Kondiaronk belvedere how to get there

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Kondiaronk (* 1649; † 1701), also called Gaspar Soiaga, Souojas, Sastaretsi, Adario and the rat, was chief of the Tionontati Hurons and the Petun in the Mackinac Strait area between Lake Michigan and Lake Huron. He contributed significantly to the Great Peace of Montreal, which was concluded between 40 Indian peoples and New France in 1701, but died shortly before the treaty was signed.[1]

Life


Kondiaronk was considered a brilliant speaker and forward-looking strategist. After a bloody attack by the Iroquois in 1649, he led the two pro-French tribes to new settlement areas near Michilimackinac, between the upper and lower peninsulas of Lake Michigan.[2]

Initially, Kondiaronk had tried to resist the Iroquois urge to expand in the Beaver Wars through an alliance with the colonists of New France. Later, however, he recognized resettlement as the only way to save the Hurons from extinction.[3] In the course of this he became the most important architect of the great peace treaty of August 1701 between the Five Nations the Iroquois and about 35 other Indian tribes in the Great Lakes area.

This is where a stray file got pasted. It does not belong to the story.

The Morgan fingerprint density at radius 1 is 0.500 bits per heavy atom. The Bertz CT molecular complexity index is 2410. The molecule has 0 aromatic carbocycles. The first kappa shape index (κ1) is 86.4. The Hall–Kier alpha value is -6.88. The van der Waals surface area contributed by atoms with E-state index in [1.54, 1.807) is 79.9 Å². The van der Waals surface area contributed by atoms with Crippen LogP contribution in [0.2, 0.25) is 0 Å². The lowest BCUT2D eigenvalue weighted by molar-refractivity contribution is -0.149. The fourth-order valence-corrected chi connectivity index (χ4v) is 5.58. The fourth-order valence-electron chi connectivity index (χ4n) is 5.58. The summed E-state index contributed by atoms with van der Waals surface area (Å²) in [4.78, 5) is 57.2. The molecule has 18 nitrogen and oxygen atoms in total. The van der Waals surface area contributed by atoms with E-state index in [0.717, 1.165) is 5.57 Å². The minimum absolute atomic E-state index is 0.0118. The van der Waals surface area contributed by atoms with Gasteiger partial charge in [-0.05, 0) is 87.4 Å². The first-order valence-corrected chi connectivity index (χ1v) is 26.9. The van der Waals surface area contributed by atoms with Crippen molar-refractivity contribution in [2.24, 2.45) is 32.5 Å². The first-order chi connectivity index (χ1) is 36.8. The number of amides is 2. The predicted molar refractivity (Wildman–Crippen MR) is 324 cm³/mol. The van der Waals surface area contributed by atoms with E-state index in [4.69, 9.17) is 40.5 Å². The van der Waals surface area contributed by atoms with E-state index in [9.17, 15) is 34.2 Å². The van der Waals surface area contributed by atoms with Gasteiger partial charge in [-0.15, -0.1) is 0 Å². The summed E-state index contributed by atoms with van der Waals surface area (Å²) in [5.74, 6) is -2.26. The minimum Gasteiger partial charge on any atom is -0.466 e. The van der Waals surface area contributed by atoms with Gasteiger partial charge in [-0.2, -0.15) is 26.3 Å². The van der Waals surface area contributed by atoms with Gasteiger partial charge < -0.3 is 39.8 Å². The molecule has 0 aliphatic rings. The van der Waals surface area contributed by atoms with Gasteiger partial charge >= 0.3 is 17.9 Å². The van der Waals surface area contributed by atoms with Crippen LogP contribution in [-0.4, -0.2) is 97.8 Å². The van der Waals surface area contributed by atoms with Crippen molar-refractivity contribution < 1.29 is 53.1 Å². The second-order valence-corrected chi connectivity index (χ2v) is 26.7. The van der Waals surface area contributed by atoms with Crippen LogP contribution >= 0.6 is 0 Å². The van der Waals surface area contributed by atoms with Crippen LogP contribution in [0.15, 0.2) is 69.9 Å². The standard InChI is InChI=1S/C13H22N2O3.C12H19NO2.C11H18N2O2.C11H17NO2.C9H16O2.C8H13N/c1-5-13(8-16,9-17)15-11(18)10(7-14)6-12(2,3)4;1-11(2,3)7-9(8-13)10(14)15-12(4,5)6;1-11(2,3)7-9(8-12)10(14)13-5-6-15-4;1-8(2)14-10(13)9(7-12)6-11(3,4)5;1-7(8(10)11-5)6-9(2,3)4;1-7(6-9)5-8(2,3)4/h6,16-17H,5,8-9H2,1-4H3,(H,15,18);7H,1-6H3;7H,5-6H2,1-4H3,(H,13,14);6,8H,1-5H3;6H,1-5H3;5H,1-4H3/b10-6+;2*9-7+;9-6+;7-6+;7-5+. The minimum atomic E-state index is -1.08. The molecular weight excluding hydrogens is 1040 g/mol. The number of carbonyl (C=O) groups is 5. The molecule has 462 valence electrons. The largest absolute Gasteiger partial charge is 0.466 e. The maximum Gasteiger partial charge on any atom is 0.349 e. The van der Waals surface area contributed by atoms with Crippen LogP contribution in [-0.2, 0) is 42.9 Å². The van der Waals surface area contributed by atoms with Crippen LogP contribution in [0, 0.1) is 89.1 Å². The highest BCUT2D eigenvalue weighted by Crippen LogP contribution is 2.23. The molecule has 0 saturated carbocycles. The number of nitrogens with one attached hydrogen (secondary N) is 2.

Kondiaronk succeeded in convincing all parties to the conflict of the advantages of a comprehensive peace work. The Jesuit and historian Father Pierre-François de Charlevoix wrote about him, who had been baptized before: “it was the general opinion that no Indian had ever possessed greater merit, a finer mind, more valor, prudence or discernment in understanding those with whom he had to deal ”.

Two days before the contract was signed, the chief died of a fever on August 2nd. He was buried with great ceremonies in the Notre Dame Church in Montreal, but nothing of the grave remained.

Honors


  • The Kondiaronk Belvedere in Mount Royal Park was named after him.
  • In 2001 the government of Canada named him one Person of national historical importance.[4]

Individual evidence


  1. Adario. In: Naval History and Heritage Command USA, Department of the Navy; accessed on September 27, 2014.
  2. ^ William N. Fenton: Kondiaronk, Le Rat. In: Dictionary of Canadian Biography. 24 volumes, 1966–2018. University of Toronto Press, Toronto (English, French). 
  3. ↑ Edgar Andrew Collard: Montreal: The Days That Are No More. Doubleday Canada, Toronto 1976.
  4. ↑ see English Wikipedia: en: Persons of National Historic Significance, with list









Categories:Indian culture | Indian chief | Born 1649 | Died 1701 | man




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